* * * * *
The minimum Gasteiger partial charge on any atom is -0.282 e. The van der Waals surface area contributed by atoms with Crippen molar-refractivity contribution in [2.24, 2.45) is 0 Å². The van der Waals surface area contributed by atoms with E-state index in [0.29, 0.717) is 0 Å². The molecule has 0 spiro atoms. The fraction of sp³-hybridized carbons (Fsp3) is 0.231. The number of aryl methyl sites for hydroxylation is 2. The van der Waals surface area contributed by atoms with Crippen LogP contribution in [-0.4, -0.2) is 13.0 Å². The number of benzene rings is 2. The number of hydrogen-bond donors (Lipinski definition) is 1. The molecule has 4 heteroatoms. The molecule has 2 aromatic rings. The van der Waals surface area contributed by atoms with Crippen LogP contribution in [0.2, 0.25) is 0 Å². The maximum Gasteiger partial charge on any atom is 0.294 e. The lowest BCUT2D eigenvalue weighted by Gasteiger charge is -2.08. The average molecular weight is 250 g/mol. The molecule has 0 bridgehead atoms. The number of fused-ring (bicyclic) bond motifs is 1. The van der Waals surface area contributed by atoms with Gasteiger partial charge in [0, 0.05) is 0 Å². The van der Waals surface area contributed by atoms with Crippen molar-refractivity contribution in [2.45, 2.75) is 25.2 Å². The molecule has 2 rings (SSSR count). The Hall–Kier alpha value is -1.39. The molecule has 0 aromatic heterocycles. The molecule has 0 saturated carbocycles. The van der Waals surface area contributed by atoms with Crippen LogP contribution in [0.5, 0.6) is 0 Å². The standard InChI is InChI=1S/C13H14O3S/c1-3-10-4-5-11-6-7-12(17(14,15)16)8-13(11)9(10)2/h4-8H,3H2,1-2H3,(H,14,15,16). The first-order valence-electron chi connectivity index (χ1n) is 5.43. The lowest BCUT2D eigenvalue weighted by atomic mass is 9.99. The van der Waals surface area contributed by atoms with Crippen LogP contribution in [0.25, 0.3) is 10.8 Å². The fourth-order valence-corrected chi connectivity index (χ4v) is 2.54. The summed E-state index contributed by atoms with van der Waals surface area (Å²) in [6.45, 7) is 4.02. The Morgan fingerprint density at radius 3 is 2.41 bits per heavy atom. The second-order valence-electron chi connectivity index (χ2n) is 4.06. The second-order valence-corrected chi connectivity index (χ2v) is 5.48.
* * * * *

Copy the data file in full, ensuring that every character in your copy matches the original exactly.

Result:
The minimum Gasteiger partial charge on any atom is -0.282 e. The van der Waals surface area contributed by atoms with Crippen molar-refractivity contribution in [2.24, 2.45) is 0 Å². The van der Waals surface area contributed by atoms with E-state index in [0.29, 0.717) is 0 Å². The molecule has 0 spiro atoms. The fraction of sp³-hybridized carbons (Fsp3) is 0.231. The number of aryl methyl sites for hydroxylation is 2. The van der Waals surface area contributed by atoms with Crippen LogP contribution in [-0.4, -0.2) is 13.0 Å². The number of benzene rings is 2. The number of hydrogen-bond donors (Lipinski definition) is 1. The molecule has 4 heteroatoms. The molecule has 2 aromatic rings. The van der Waals surface area contributed by atoms with Crippen LogP contribution in [0.2, 0.25) is 0 Å². The maximum Gasteiger partial charge on any atom is 0.294 e. The lowest BCUT2D eigenvalue weighted by Gasteiger charge is -2.08. The average molecular weight is 250 g/mol. The molecule has 0 bridgehead atoms. The number of fused-ring (bicyclic) bond motifs is 1. The van der Waals surface area contributed by atoms with Gasteiger partial charge in [0, 0.05) is 0 Å². The van der Waals surface area contributed by atoms with Crippen molar-refractivity contribution in [2.45, 2.75) is 25.2 Å². The molecule has 2 rings (SSSR count). The Hall–Kier alpha value is -1.39. The molecule has 0 aromatic heterocycles. The molecule has 0 saturated carbocycles. The van der Waals surface area contributed by atoms with Crippen LogP contribution in [0.5, 0.6) is 0 Å². The standard InChI is InChI=1S/C13H14O3S/c1-3-10-4-5-11-6-7-12(17(14,15)16)8-13(11)9(10)2/h4-8H,3H2,1-2H3,(H,14,15,16). The first-order valence-electron chi connectivity index (χ1n) is 5.43. The lowest BCUT2D eigenvalue weighted by atomic mass is 9.99. The van der Waals surface area contributed by atoms with Crippen LogP contribution in [0.25, 0.3) is 10.8 Å². The fourth-order valence-corrected chi connectivity index (χ4v) is 2.54. The summed E-state index contributed by atoms with van der Waals surface area (Å²) in [6.45, 7) is 4.02. The Morgan fingerprint density at radius 3 is 2.41 bits per heavy atom. The second-order valence-electron chi connectivity index (χ2n) is 4.06. The second-order valence-corrected chi connectivity index (χ2v) is 5.48.